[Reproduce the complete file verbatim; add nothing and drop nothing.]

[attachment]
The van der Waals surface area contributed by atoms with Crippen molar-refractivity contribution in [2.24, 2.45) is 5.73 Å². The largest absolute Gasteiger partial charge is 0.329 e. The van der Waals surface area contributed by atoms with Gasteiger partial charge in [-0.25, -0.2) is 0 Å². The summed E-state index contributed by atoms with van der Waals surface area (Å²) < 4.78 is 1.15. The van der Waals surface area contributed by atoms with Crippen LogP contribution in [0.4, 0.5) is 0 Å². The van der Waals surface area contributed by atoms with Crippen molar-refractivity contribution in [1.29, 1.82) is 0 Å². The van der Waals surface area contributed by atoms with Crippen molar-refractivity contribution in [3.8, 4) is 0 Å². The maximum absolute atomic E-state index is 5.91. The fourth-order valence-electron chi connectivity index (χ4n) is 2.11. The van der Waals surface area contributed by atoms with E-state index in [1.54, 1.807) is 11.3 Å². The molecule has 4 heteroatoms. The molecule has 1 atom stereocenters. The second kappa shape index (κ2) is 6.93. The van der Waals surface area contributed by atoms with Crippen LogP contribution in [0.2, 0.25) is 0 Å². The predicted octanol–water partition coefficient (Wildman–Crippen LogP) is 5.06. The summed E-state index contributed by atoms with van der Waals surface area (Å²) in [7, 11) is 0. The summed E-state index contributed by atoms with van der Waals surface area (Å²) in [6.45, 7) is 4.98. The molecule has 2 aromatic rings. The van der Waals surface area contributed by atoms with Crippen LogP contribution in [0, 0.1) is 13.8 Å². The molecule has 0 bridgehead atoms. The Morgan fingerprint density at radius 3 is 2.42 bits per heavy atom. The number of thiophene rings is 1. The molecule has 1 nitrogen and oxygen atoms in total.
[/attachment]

The van der Waals surface area contributed by atoms with Crippen molar-refractivity contribution in [2.24, 2.45) is 5.73 Å². The largest absolute Gasteiger partial charge is 0.329 e. The van der Waals surface area contributed by atoms with Gasteiger partial charge in [-0.25, -0.2) is 0 Å². The summed E-state index contributed by atoms with van der Waals surface area (Å²) < 4.78 is 1.15. The van der Waals surface area contributed by atoms with Crippen LogP contribution in [0.4, 0.5) is 0 Å². The van der Waals surface area contributed by atoms with Crippen molar-refractivity contribution in [1.29, 1.82) is 0 Å². The van der Waals surface area contributed by atoms with Crippen molar-refractivity contribution in [3.8, 4) is 0 Å². The maximum absolute atomic E-state index is 5.91. The fourth-order valence-electron chi connectivity index (χ4n) is 2.11. The van der Waals surface area contributed by atoms with E-state index in [1.54, 1.807) is 11.3 Å². The molecule has 4 heteroatoms. The molecule has 1 atom stereocenters. The second kappa shape index (κ2) is 6.93. The van der Waals surface area contributed by atoms with Crippen LogP contribution in [0.2, 0.25) is 0 Å². The predicted octanol–water partition coefficient (Wildman–Crippen LogP) is 5.06. The summed E-state index contributed by atoms with van der Waals surface area (Å²) in [7, 11) is 0. The summed E-state index contributed by atoms with van der Waals surface area (Å²) in [6.45, 7) is 4.98. The molecule has 2 aromatic rings. The van der Waals surface area contributed by atoms with Crippen LogP contribution in [0, 0.1) is 13.8 Å². The molecule has 0 bridgehead atoms. The Morgan fingerprint density at radius 3 is 2.42 bits per heavy atom. The number of thiophene rings is 1. The molecule has 1 nitrogen and oxygen atoms in total.